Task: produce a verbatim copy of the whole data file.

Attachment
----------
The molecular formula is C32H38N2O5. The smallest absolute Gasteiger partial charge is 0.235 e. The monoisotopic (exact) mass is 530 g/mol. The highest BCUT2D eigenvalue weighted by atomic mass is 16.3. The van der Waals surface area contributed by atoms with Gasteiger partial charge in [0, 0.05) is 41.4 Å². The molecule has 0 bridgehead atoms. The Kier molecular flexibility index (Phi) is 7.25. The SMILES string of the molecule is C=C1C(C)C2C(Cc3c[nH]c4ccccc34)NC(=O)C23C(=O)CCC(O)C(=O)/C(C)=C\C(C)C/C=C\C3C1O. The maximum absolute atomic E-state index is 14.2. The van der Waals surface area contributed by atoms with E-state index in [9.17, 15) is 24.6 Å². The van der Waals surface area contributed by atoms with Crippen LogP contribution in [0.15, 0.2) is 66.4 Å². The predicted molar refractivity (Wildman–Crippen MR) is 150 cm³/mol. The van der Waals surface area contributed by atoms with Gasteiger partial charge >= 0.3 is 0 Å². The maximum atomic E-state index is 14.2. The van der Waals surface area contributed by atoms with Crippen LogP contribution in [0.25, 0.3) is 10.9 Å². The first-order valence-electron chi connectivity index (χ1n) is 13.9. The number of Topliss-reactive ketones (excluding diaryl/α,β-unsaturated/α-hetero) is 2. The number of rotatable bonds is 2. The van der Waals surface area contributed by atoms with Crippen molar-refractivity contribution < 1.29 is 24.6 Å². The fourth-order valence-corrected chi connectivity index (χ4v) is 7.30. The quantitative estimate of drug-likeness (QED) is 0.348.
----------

The molecular formula is C32H38N2O5. The smallest absolute Gasteiger partial charge is 0.235 e. The monoisotopic (exact) mass is 530 g/mol. The highest BCUT2D eigenvalue weighted by atomic mass is 16.3. The van der Waals surface area contributed by atoms with Gasteiger partial charge in [0, 0.05) is 41.4 Å². The molecule has 0 bridgehead atoms. The Kier molecular flexibility index (Phi) is 7.25. The SMILES string of the molecule is C=C1C(C)C2C(Cc3c[nH]c4ccccc34)NC(=O)C23C(=O)CCC(O)C(=O)/C(C)=C\C(C)C/C=C\C3C1O. The maximum absolute atomic E-state index is 14.2. The van der Waals surface area contributed by atoms with E-state index in [9.17, 15) is 24.6 Å². The van der Waals surface area contributed by atoms with Crippen LogP contribution in [0.15, 0.2) is 66.4 Å². The predicted molar refractivity (Wildman–Crippen MR) is 150 cm³/mol. The van der Waals surface area contributed by atoms with Gasteiger partial charge >= 0.3 is 0 Å². The maximum atomic E-state index is 14.2. The van der Waals surface area contributed by atoms with Crippen LogP contribution in [0.25, 0.3) is 10.9 Å². The first-order valence-electron chi connectivity index (χ1n) is 13.9. The number of Topliss-reactive ketones (excluding diaryl/α,β-unsaturated/α-hetero) is 2. The number of rotatable bonds is 2. The van der Waals surface area contributed by atoms with Crippen molar-refractivity contribution < 1.29 is 24.6 Å². The fourth-order valence-corrected chi connectivity index (χ4v) is 7.30. The quantitative estimate of drug-likeness (QED) is 0.348.